Vol Issue ,

Home > Heroism

Worker’s gesture goes to inform that to give away, all you need is a big heart

Anil Sharma| Jaipur 31 Jan 2015, Vol 6 Issue 5

A labourer in Rajasthan's Jodhpur city has proved that you need not be very rich if you want to do charity. All you need is a big heart.

Shakur Mohammad, a 62-year-old who works as a daily wage labourer, had acquired six plots of land in 1984 for Rs.4,000. Now, he has donated three plots of land valued at over Rs.1 crore ($163,000) at current rates for setting up a hospital, a madrasa and a masjid and is to donate another plot for establishing a diagnostic laboratory.

Shakur Mohammad, a labourer in Jodhpur, has donated land valued at over Rs.1 crore for worthy causes. Photo shows the Mehrangarh fort and clock tower in Jodhpur (Photo: Indian Photo Agency)

Each of these plots is of 150 square yards and is today worth not less than Rs.25 lakh each. Mohammad has given the remaining two plots to his two daughters.

He first donated a piece of land around two years ago for setting up a small hospital in his mother's name. Former Jodhpur mayor Rameshwar Dadich constructed a primary health centre there at a cost of Rs 40 lakh.

Now over 50 patients visit the centre every day to consult the doctors there.

"After donating land for the hospital, I became very satisfied and happy," said Mohammad.

"Since then I started this exercise of donating land. Though I am uneducated, I want children of my community to study and so I donated another piece of land that I owned for setting up a madrasa and now work is going on there," he added.

"On a third plot I am trying to construct a masjid for which I seek donations as I do not have funds," he said.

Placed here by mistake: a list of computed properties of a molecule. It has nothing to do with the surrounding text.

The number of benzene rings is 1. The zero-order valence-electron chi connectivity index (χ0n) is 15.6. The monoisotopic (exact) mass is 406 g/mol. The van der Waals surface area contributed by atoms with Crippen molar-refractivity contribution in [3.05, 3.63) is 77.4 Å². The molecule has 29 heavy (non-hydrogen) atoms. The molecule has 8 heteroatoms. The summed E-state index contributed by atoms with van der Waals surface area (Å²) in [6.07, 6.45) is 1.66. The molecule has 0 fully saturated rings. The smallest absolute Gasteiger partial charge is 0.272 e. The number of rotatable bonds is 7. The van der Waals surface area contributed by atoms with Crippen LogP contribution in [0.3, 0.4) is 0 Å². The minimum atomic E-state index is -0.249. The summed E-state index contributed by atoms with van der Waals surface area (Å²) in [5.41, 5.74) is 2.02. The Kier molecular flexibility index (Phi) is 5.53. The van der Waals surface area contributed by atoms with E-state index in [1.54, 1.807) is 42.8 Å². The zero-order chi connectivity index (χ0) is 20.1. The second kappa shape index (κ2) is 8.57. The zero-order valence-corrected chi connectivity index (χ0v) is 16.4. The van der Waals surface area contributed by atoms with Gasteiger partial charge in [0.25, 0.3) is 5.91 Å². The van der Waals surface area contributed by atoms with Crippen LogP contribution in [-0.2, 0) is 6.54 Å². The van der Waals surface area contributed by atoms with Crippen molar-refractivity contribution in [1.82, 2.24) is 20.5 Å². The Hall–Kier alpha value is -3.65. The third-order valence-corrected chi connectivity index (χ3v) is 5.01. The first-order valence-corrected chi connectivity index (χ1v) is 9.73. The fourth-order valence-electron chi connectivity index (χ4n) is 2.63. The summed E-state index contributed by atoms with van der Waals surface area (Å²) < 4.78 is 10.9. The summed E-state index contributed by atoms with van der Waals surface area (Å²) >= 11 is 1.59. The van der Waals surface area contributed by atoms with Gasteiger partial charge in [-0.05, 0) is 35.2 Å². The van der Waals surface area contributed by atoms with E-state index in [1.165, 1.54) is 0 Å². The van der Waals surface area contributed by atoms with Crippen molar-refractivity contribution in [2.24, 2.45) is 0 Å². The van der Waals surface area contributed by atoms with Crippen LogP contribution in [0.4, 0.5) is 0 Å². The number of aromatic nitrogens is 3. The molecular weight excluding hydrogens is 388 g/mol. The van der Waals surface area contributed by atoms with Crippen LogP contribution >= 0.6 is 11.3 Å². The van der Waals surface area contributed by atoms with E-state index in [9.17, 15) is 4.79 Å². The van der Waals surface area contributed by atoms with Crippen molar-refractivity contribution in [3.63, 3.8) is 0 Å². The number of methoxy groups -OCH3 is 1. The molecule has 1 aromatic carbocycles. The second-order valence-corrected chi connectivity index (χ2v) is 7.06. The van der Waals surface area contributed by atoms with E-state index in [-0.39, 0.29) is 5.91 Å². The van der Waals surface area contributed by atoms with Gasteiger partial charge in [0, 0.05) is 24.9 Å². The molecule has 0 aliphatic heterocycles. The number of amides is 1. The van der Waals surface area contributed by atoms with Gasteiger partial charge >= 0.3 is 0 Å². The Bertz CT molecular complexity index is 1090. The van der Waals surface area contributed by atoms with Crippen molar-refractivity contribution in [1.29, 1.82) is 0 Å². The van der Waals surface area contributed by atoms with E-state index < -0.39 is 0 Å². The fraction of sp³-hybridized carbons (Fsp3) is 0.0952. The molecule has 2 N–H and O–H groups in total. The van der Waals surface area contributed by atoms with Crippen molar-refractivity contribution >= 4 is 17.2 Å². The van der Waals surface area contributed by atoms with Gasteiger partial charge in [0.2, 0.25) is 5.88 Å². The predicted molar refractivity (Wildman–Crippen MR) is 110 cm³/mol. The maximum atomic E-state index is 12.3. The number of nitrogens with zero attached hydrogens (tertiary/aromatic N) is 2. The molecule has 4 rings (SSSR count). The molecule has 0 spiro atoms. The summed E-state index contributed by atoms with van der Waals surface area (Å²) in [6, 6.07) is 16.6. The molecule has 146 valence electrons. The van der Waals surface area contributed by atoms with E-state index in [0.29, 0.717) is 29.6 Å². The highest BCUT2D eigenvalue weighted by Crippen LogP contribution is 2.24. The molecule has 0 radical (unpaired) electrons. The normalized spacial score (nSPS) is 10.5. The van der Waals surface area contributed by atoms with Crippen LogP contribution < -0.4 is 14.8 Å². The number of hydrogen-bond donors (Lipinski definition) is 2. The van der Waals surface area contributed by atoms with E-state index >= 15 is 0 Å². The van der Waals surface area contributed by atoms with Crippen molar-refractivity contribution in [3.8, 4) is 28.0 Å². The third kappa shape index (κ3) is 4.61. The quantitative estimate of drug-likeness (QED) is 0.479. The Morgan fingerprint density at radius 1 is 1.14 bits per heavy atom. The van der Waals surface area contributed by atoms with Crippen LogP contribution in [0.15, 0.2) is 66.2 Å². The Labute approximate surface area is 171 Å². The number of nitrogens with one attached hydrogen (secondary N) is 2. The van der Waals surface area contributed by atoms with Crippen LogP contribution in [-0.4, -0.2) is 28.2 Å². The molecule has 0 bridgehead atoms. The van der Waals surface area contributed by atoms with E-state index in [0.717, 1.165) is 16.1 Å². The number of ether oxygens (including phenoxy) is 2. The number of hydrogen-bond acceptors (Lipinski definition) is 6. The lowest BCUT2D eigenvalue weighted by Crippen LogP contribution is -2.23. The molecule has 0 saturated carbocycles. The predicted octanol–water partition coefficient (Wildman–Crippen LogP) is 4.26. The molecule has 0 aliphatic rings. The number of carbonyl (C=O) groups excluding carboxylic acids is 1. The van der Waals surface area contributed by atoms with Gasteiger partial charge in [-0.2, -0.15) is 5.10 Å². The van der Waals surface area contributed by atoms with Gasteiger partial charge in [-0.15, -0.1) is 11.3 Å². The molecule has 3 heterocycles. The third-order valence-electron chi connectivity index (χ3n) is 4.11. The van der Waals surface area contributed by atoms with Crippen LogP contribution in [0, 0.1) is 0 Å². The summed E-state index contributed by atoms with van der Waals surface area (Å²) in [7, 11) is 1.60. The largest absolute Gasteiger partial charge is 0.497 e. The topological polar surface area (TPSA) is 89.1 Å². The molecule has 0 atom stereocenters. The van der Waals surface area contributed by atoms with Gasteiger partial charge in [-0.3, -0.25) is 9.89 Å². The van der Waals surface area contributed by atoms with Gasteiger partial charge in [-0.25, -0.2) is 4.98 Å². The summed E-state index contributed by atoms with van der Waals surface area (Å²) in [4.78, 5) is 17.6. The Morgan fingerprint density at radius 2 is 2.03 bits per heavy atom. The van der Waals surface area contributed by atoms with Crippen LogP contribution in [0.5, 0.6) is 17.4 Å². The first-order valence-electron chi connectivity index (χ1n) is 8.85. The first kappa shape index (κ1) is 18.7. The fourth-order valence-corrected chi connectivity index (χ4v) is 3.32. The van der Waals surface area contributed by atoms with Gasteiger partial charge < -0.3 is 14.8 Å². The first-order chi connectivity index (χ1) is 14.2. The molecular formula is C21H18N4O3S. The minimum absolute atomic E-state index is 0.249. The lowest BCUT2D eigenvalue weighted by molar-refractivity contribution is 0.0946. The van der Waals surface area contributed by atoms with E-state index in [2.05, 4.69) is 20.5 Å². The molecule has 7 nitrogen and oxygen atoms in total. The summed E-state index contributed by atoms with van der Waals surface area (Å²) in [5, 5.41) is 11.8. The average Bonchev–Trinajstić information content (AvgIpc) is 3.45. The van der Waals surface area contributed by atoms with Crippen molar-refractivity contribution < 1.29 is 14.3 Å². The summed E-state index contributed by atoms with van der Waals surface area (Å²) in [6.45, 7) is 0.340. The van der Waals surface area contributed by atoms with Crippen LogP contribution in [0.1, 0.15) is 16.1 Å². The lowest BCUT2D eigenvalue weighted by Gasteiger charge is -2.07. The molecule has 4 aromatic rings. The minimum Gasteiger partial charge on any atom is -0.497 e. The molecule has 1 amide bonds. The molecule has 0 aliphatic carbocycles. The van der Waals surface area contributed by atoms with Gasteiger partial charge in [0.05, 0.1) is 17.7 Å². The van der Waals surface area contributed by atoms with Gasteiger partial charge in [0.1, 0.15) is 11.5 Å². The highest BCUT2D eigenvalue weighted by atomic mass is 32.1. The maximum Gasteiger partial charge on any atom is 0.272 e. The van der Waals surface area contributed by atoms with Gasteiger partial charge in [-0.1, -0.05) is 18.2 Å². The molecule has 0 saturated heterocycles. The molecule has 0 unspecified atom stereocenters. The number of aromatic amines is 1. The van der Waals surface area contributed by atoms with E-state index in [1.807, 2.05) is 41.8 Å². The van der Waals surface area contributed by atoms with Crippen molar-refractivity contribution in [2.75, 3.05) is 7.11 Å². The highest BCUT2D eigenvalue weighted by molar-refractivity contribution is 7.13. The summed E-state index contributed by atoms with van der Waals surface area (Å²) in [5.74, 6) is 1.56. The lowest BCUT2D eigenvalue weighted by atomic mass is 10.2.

As he is short of funds, he himself doubles up as a mason - besides his normal work as a daily wage labourer - to construct the masjid. Wearing torn clothes and a worn out mojari (Rajasthan-style shoes also known as jootis) and with uncombed hair, he toils for hours daily.

"I am not going to stop here. I am going to donate a fourth plot to the government for setting up a diagnostic laboratory. Talks are on with the government in this regard," Mohammad said.

Speaking about the land, he said: "When I bought the six plots they had no value. I do not have any sons. I have two daughters so I gave a plot each to both of them," he said, adding that now he lives in the house of one of his daughters along with his wife.

"I do not crave for worldly things, I love a simple life," he added.

Asked where he had earned the money to buy the plots, Mohammad smiled and said: "Look at my face and clothes and worn out chappals; I earn money but I do not spend. I wear one set of clothes for days and only buy those things which are very necessary for living," he added. - IANS

  • Saturday, November 25, 2017